1918 Pandemic (H1N1 virus)
The 1918 influenza pandemic was the most severe pandemic in recent history. It was caused by an H1N1 virus with genes of avian origin. Although there is not universal consensus regarding where the virus originated, it spread worldwide during 1918-1919. In the United States, it was first identified in military personnel in spring 1918. It is estimated that about 500 million people or one-third of the world’s population became infected with this virus. The number of deaths was estimated to be at least 50 million worldwide with about 675,000 occurring in the United States.
Read about the 1918 influenza pandemic and progress made in preparedness and response.
Mortality was high in people younger than 5 years old, 20-40 years old, and 65 years and older. The high mortality in healthy people, including those in the 20-40 year age group, was a unique feature of this pandemic. While the 1918 H1N1 virus has been synthesized and evaluated, the properties that made it so devastating are not well understood. With no vaccine to protect against influenza infection and no antibiotics to treat secondary bacterial infections that can be associated with influenza infections, control efforts worldwide were limited to non-pharmaceutical interventions such as isolation, quarantine, good personal hygiene, use of disinfectants, and limitations of public gatherings, which were applied unevenly.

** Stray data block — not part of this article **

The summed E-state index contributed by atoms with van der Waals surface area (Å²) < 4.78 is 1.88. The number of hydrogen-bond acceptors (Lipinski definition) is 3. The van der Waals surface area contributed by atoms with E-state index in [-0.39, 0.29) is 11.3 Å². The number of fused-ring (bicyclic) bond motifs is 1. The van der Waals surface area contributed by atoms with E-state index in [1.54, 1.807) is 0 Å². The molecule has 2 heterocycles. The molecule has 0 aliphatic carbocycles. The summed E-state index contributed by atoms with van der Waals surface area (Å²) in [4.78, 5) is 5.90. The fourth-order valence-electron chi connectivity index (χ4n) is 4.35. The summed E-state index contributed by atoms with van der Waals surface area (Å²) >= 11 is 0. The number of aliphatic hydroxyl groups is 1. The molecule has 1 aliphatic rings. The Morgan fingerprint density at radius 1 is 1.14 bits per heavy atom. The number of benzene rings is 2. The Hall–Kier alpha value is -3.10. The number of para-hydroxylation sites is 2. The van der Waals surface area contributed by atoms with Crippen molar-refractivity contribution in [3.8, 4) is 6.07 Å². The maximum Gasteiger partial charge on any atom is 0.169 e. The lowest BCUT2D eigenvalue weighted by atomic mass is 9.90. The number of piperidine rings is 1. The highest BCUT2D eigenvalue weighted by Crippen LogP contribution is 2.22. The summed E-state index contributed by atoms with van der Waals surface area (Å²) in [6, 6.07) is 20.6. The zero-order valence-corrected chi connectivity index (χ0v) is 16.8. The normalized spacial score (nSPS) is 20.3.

- 1918 Pandemic Flu Partner Webinar
- Pandemic Influenza Storybook
- The Deadly Virus: The Influenza Epidemic of 1918External
- Pandemic Influenza—Past, Present, Future: Communicating Today Based on the Lessons from the 1918-1919 Influenza Pandemic Cdc-pdf[1.72 MB, 47 Pages]
- The American Experience: Influenza 1918
- Influenza of 1918 (Spanish Flu) and the U.S. NavyExternal
- Glezen WP. Emerging infections: pandemic influenza. Epidemiol Rev. 1996;18(1):64-76.External
- Kilbourne ED. Influenza pandemics of the 20th century. Emerg Infect Dis. 2006 Jan;12(1):9-14.External
- Taubenberger JK, Morens DM 1918 influenza: the mother of all pandemics. Emerg Infect Dis. 2006;12:15–22
- Belser, JA ; Tumpey, TM. The 1918 flu, 100 years later: Science. 2018 Jan. Vol. 359, Issue 6373, pp. 255External
- Jester, B; Uyeki, T; Jernigan, D. Readiness for Responding to a Severe Pandemic 100 Years After 1918: American Journal of Epidemiology. 2018, Jan.External